However, the history of the Northwestern democracies does nothing to bolster the notion that American democracy is in jeopardy.16 The stained-glass window in St. Mary’s Church in Higham serves as a reminder of democratic resilience, one among thousands of similar war memorials in the United Kingdom. It also shows why any attempt to make analogies with the interwar period is vulnerable to the objection that today’s context is fundamentally dissimilar. It is hard to imagine a situation more radically different from the circumstances in which the six Higham men were commemorated than the present one. There were no Tom Birkins in Higham when I lived there—as there are no Tom Birkins anywhere in Western Europe these days. As David Goodhart recently pointed out in these pages in his retroview of Erich Fromm’s 1941 book Escape from Freedom, the Great Recession that began in 2008 never developed into anything like the Great Depression that began in 1929.17 The populist parties now making headway in many Western democracies are fundamentally different from the “anti-system” parties of the interwar years, which openly denounced democracy and whose militiamen fought to the death in the streets. Indeed, there are no parties of note in any of the Western democracies that aim to introduce an alternative system to the democratic one—as we did see as recently as the 1970s and 1980s. This is not 1919, 1929, or 1933. Whatever challenges our democracies face today, they differ fundamentally from those of the interwar period.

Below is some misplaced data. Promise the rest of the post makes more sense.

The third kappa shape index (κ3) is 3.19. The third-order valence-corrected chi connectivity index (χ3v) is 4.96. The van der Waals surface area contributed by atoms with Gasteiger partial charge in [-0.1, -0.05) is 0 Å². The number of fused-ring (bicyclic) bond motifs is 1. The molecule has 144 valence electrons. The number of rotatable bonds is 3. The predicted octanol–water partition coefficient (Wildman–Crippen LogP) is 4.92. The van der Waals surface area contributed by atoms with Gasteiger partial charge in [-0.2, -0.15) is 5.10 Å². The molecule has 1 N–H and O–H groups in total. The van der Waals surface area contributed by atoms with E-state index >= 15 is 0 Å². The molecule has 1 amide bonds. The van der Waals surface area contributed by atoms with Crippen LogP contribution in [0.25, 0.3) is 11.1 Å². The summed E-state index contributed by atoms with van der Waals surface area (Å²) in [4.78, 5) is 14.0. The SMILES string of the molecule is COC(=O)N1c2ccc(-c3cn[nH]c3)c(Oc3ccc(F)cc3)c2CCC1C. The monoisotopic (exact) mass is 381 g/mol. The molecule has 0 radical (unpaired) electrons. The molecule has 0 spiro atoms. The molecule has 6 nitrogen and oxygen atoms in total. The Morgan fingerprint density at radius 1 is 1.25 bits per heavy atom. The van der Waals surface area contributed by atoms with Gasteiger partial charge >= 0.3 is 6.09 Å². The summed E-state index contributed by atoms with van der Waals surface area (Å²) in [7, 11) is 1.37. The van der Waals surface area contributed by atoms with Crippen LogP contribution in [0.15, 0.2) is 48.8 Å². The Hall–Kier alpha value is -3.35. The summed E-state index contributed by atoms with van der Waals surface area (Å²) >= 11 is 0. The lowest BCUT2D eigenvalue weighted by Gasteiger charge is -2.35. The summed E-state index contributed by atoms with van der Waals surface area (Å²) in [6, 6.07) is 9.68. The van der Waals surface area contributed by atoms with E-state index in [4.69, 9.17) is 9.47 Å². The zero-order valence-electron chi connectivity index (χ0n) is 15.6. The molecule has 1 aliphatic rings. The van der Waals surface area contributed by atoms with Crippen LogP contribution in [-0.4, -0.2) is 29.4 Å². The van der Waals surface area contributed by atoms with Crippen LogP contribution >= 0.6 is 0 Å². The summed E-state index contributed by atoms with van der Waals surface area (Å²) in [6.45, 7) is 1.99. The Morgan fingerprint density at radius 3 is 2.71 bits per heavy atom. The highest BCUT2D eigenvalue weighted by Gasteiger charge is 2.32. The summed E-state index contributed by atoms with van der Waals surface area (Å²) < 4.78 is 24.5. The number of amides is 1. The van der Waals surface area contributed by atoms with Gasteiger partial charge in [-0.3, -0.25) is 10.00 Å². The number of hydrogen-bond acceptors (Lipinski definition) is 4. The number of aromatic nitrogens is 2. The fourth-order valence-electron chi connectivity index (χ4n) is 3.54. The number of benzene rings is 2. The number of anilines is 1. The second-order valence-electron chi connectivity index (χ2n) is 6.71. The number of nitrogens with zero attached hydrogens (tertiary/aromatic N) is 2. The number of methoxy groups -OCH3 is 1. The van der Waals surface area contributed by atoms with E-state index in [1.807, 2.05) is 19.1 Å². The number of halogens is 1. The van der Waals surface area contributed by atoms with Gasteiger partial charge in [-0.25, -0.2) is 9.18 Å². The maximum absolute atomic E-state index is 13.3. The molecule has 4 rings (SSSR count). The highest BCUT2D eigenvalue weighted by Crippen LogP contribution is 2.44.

1 Timothy Snyder, On Tyranny: Twenty Lessons from the Twentieth Century (Tim Duggan Books, 2017); Steven Levitsky and Daniel Ziblatt, How Democracies Die: What History Reveals about our Future (Crown, 2018); Madeleine Albright, Fascism: A Warning (Harper Collins, 2018); David Runciman, How Democracy Ends (Basic Books, 2018); Cass Sunstein, ed., Can It Happen Here? Authoritarianism in America (Harper Collins, 2018).
3 J.L. Carr, A Month in the Country (The New York Review of Books, 2000), pp. 88-89.
4 E.J. Hobsbawm, The Age of Extremes: The Short Twentieth Century, 1914-1991 (Michael Joseph, 1994), p. 86.
5 See Svend-Erik Skaaning, John Gerring, and Henrikas Bartusevičius, “A Lexical Index of Electoral Democracy,” Comparative Political Studies, vol. 48, no. 12 (2015), pp. 1491-1525.
6 Levitsky and Ziblatt, p. 1.